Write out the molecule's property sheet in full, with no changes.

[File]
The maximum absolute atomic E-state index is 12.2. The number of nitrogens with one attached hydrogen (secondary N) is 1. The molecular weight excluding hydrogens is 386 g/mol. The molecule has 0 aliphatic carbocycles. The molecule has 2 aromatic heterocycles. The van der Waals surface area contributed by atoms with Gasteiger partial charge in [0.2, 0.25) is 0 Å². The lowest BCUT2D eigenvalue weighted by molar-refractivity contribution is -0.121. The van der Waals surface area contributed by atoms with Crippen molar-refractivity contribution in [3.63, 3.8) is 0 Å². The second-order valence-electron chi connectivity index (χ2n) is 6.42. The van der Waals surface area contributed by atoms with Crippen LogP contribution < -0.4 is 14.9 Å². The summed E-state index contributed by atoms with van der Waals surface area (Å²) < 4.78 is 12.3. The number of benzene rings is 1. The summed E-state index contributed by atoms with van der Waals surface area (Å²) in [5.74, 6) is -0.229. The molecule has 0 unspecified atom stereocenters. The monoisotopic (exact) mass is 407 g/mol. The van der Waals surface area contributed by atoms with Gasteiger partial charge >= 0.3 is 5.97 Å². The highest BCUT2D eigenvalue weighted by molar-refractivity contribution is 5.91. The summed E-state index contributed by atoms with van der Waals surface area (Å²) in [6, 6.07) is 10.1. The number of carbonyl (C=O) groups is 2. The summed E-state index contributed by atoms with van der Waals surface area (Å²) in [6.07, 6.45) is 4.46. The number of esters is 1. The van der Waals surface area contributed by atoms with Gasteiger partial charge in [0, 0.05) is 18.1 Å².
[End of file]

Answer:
The maximum absolute atomic E-state index is 12.2. The number of nitrogens with one attached hydrogen (secondary N) is 1. The molecular weight excluding hydrogens is 386 g/mol. The molecule has 0 aliphatic carbocycles. The molecule has 2 aromatic heterocycles. The van der Waals surface area contributed by atoms with Gasteiger partial charge in [0.2, 0.25) is 0 Å². The lowest BCUT2D eigenvalue weighted by molar-refractivity contribution is -0.121. The van der Waals surface area contributed by atoms with Crippen molar-refractivity contribution in [3.63, 3.8) is 0 Å². The second-order valence-electron chi connectivity index (χ2n) is 6.42. The van der Waals surface area contributed by atoms with Crippen LogP contribution < -0.4 is 14.9 Å². The summed E-state index contributed by atoms with van der Waals surface area (Å²) < 4.78 is 12.3. The number of benzene rings is 1. The summed E-state index contributed by atoms with van der Waals surface area (Å²) in [5.74, 6) is -0.229. The molecule has 0 unspecified atom stereocenters. The monoisotopic (exact) mass is 407 g/mol. The van der Waals surface area contributed by atoms with Gasteiger partial charge >= 0.3 is 5.97 Å². The highest BCUT2D eigenvalue weighted by molar-refractivity contribution is 5.91. The summed E-state index contributed by atoms with van der Waals surface area (Å²) in [6, 6.07) is 10.1. The number of carbonyl (C=O) groups is 2. The summed E-state index contributed by atoms with van der Waals surface area (Å²) in [6.07, 6.45) is 4.46. The number of esters is 1. The van der Waals surface area contributed by atoms with Gasteiger partial charge in [0, 0.05) is 18.1 Å².